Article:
The sub-notebook computer of the present invention is an excellent work-at-home device because it handles all frequently used home office functions, such as a computer, telephone, fax machine, and personal digital assistant. The device allows employees to stay connected with other office-bound workers while at home, via e-mail and video conferencing functions. The device also has advanced calendaring functions to make it easy to find people with which one needs to communicate. Because of the screen size of the device, images may be comfortably viewed, thereby contributing to a paperless office.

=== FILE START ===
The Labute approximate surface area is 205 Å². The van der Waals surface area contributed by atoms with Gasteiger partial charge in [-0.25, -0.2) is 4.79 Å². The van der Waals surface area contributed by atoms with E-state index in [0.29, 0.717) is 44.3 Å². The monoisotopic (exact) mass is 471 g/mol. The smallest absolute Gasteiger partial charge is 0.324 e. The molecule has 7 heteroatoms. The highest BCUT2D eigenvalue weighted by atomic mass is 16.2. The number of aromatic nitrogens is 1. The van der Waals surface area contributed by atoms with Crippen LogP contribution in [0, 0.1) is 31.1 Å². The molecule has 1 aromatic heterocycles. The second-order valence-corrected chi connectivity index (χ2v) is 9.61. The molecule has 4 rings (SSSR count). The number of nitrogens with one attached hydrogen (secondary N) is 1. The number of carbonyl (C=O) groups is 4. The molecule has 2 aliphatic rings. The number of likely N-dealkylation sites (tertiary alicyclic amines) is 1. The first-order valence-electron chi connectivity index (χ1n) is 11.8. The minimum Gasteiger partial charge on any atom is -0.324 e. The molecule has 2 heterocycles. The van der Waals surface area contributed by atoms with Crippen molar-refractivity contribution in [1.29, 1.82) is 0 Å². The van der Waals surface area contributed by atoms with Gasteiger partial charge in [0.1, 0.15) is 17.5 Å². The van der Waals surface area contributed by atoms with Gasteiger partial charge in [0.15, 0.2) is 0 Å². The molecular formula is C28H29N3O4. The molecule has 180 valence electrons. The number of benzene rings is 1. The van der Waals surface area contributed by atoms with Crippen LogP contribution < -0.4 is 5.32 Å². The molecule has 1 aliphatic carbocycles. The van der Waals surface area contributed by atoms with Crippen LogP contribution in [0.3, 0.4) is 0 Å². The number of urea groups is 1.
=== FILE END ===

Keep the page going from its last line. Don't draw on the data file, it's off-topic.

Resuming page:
While the invention has been shown or described in only some of its forms, it should be apparent to those skilled in the art that it is not so limited, but is susceptible to various changes without departing from the scope of the invention.